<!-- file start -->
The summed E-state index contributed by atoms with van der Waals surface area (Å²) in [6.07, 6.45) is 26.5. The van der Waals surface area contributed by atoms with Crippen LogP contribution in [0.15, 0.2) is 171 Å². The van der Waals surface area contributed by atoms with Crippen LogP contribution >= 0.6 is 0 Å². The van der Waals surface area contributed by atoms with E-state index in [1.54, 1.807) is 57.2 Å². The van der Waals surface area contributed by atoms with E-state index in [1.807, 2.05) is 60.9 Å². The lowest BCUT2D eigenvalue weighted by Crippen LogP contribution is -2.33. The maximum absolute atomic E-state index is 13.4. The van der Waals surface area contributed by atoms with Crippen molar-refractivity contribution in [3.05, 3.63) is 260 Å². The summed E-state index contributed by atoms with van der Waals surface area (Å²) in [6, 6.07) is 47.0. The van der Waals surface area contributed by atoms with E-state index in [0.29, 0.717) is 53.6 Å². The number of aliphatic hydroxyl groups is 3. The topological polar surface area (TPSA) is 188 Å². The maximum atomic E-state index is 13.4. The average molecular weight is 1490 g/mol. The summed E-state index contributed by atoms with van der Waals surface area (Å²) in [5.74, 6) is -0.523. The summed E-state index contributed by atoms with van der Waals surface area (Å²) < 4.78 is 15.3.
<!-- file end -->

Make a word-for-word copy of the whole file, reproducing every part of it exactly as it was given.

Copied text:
The summed E-state index contributed by atoms with van der Waals surface area (Å²) in [6.07, 6.45) is 26.5. The van der Waals surface area contributed by atoms with Crippen LogP contribution in [0.15, 0.2) is 171 Å². The van der Waals surface area contributed by atoms with Crippen LogP contribution >= 0.6 is 0 Å². The van der Waals surface area contributed by atoms with E-state index in [1.54, 1.807) is 57.2 Å². The van der Waals surface area contributed by atoms with E-state index in [1.807, 2.05) is 60.9 Å². The lowest BCUT2D eigenvalue weighted by Crippen LogP contribution is -2.33. The maximum absolute atomic E-state index is 13.4. The van der Waals surface area contributed by atoms with Crippen molar-refractivity contribution in [3.05, 3.63) is 260 Å². The summed E-state index contributed by atoms with van der Waals surface area (Å²) in [6, 6.07) is 47.0. The van der Waals surface area contributed by atoms with E-state index in [0.29, 0.717) is 53.6 Å². The number of aliphatic hydroxyl groups is 3. The topological polar surface area (TPSA) is 188 Å². The maximum atomic E-state index is 13.4. The average molecular weight is 1490 g/mol. The summed E-state index contributed by atoms with van der Waals surface area (Å²) in [5.74, 6) is -0.523. The summed E-state index contributed by atoms with van der Waals surface area (Å²) < 4.78 is 15.3.